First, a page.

XML, or Extensible Markup Language, looks vaguely like HTML and is a descriptive of data as is Microsoft's forever-changing .doc format. The files are text-based (though may be compressed). So those precious libraries comprising 100s of megs of source code will be readable next year. and next century. Not many binary formats can make the same claim.
It's seen as an alternative to closed formats such as Microsoft's .doc, .ppt and .xls versions. ODF is gaining a lot of traction; some 13 companies including IBM, Oracle, Google and Sun have made significant commitments to it. This past September, amid great controversy, the State of Massachusetts decided to standardize on it for many of the State's agencies.
Microsoft, too, is migrating to an XML-derived version. In a recent move the company is seeking to make their Office Open XML format both open and free. They're hoping to get approval in 2006 by the International Organization for Standardization. In fact, today the company's Office XP and 2003 already use a zipped XML format.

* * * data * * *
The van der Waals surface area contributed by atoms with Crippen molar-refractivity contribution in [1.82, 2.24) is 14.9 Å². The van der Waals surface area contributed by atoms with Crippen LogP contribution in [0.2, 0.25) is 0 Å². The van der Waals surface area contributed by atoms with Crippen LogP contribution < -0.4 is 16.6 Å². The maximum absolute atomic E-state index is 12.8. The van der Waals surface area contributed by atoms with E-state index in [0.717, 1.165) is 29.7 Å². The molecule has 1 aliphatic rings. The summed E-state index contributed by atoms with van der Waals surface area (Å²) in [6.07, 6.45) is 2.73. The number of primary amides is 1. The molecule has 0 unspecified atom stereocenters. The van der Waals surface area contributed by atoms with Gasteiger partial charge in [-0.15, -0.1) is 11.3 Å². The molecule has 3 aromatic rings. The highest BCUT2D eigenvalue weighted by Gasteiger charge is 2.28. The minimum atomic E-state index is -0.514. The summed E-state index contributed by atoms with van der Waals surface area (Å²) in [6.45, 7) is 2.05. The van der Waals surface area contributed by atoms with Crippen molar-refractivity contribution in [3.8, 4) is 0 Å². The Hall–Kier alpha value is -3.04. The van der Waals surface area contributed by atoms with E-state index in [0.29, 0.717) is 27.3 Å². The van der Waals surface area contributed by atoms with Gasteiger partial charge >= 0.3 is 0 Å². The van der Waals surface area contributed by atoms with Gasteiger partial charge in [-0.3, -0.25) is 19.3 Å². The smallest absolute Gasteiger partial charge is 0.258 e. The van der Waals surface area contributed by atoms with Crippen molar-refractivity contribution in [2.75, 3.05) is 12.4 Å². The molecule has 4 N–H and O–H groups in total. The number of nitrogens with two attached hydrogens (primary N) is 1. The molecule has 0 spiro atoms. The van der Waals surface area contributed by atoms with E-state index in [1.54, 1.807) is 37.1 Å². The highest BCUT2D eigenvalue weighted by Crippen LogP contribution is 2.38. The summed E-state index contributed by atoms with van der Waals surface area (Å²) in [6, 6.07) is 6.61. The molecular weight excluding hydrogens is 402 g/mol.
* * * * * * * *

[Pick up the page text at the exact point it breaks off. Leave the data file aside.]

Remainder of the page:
I'm taking the compiler vendors to task as they usually provide the entire development IDE (at least, for non-Eclipse environments). And the compiler will have to accept much more complex and much richer input files. So it's up to them to effect change.
Long ago Donald Knuth conceived the compelling idea of Literate Programming. Write the software as a story, intertwining both code and description, using a fully graphical text-processing system he called TeX. But the poor state of compiler technology forced Knuth to create tools that split the input file into separate doc and source (text, of course) outputs.
It's time to extend compilers. Let's keep both graphical docs and source code united, presented in both editing and source-level debugger windows. The function of the code will be much clearer, and the documentation will more likely stay in sync with the code.
First we need unity on a file format. That will surely happen. Vendors - and us - should be clamoring for this now
The "I" in IDE means "integrated" but that's a lie. IDEs today are not integrated. They're a motley collection of random tools (compiler, editor, linker, etc) duct-taped together to somewhat ease programming. A truly integrated environment binds the tools tightly together, performing syntax checks as one types, identifying unresolved link issues dynamically, and more.
Basic gave us those capabilities 40 years ago. It's time for our tools to catch up to the state of Office suites.